Posts Tagged ‘traditional’

Since this blog has been around for going on five years now, a lot of the posts from Christmases past have broken links therein, as folks out there on the internet move stuff around, or forget to renew their domains, etc. YouTube video links, in particular, are vulnerable – you tube is like some insane carnival of the indigent, people coming and going, opening and closing accounts, various entities contesting copyright and having material removed, etc….

Anyway, I’m working to get as many of those bad links repaired and redirected to other sources of the same material, or at least redirect you to something of comparable interest. It’s a labor of love, to be sure, with nearly 340 posts.

Here’s a start: Every single link to online christmas karaoke videos in this post was broken. I’ve gone through and redirected every one that I could; those that I couldn’t find substitutions for are gone.

I’ve fixed some other stuff as well, this evening: Bing Crosby and Marjorie Reynolds are back singing “White Christmas,” while Cheech is telling Chong the Story of Santa and His Old Lady in yet another Christmas season.

On Donner, on Blitzen, on Chewy, on Tavo….


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Raspberry Shrub
A raspberry-based Christmas punch seems fitting for this particular part of the state, considering that Whatcom County boasts the largest annual raspberry harvest in the United States.

In case you’re wondering about the term “shrub,” the name of this and other drinks in the “shrub” category come from the Arabic word sharab which means, literally, “to drink.” Shrubs are an old time beverage, the word “shrub” (as descriptive of a drink) going back to at least 1747 where the Oxford Dictionary defined it as, “…”any of various acidulated beverages made from the juice of fruit, sugar, and other ingredients…”

Classic shrub recipes often call for the addition of vinegar or brandy to give it zing, but the following recipe relies on a can of lemonade concentrate and ginger ale for that.


  • 4 pkgs (10 oz. each) frozen raspberries
  • 1 can (6 oz.) frozen lemonade concentrate (do not add water)
  • 2 quarts ginger ale


  • Thaw raspberries, then cook all four packages in a saucepan for ten minutes.
  • Force through strainer with wooden spoon while still hot
  • Allow to cool
  • Add lemonade concentrate
  • Just before serving, add the ginger ale, well-chilled
  • Serve over ice.

Makes 24 servings of about 1/2 cup each.

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The Rare Mince Pie

Chopped beef and beef suet have been a significant ingredient of mince pies since day one, hence the name mincemeat. A 17th century poem contains a verse which reads:

Drink now the strong beer,
Cut the white loaf here,
The while the meat is a-shredding;
For the rare mince pie
And the plums stand by
To fill the paste that’s a-kneading.

Traditional Old English Mincemeat is well and good for some, but for those who don’t eat meat, and for those who shudder at the dietary implications of introducing yet more fat into a holiday diet already high in fat and calories, here is a meatless alternative. In addition to being meat-free, the recipe is also much less involved than the traditional alternative.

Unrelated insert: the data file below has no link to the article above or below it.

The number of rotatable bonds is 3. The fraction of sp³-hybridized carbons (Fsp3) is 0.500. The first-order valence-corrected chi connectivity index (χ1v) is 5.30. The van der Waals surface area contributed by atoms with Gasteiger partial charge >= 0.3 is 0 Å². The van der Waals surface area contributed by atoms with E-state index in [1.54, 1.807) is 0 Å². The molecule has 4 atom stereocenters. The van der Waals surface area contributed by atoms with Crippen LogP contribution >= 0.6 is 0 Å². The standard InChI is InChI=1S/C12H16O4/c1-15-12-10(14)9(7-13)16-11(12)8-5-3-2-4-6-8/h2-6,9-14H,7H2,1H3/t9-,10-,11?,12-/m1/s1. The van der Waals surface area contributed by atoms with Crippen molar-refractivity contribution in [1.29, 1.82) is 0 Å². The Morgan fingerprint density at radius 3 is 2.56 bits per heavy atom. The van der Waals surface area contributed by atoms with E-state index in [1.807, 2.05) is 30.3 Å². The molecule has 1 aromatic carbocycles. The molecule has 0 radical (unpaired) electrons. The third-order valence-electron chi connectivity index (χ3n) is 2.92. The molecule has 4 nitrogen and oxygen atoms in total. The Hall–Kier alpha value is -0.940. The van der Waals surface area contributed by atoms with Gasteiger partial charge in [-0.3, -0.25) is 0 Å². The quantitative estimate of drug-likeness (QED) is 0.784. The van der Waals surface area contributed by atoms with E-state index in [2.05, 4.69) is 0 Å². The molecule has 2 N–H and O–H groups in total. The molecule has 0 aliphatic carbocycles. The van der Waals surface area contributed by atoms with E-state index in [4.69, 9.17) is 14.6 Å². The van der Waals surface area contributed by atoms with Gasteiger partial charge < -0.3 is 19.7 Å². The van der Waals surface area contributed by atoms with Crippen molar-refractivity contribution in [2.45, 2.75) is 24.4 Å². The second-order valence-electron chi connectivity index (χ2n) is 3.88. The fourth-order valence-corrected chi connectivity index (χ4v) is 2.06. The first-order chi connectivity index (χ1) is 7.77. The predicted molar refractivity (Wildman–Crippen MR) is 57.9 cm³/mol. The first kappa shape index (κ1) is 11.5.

Note: Not everyone will like mince pie. As a general rule, I would offer that if you don’t like marmalade, fruitcake, or raisins, then there’s a good chance you won’t like mince pie.


This recipe is sufficient for 3 to 4 nine-inch pies, using 3-4 cups mincemeat per pie. Halving all ingredients should make enough mincemeat for two pies.

  • 1 seeded orange
  • 1 seeded lemon
  • 1-1/2 cups golden raisins
  • 1-1/2 cups dried currants
  • 8 tart apples (Granny Smith are good)
  • 3/4 cup mixed candied fruit peel, diced
  • 1-3/4 cups apple cider
  • 3-1/2 cups firmly packed dark brown sugar
  • 1 tsp. salt
  • 1-1/2 teaspoons each powdered: cinnamon, allspice, mace, nutmeg & cloves
  • Optional: Brandy, rum, sherry, or whiskey to taste.

Preparation: (more…)

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When winter nights grow long,
And winds without grow cold,
We sit in a ring round the warm wood-fire
And listen to stories old!
And we try to look grave (as maids should be)
When the men bring the boughs of the Laurel tree.
O the Laurel, the evergreen tree!
The poets have laurels, and why not we?

How pleasant, when night falls down
And hides the wintry sun,
To see them come in to the blazing fire,
And know that their work is done;
Whilst many bring in, with a laugh or rhyme,
Green branches of Holly for Christmas time!
O the Holly, the bright green Holly,
It tells (like a tongue) that the times are jolly!

Sometimes (in our grave house,
Observe, this happeneth not),
But, at times the evergreen laurel boughs
And the holly are all forgot!
And then! what then? why, the men laugh low,
And hang up a branch of the mistletoe!
O brave is the laurel! and brave is the holly!
But the Mistletoe banisheth melancholy!
Ah, nobody knows, nor ever shall know,
What is done–under the Mistletoe.

Bryan Waller Procter (1787-1874)

Christmas Holly

Bryan Waller Procter

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Season’s Greetings


Sing hey! Sing hey!
For Christmas Day;
Twine mistletoe and holly,
For friendship glows
In winter snows,
And so let’s all be jolly.

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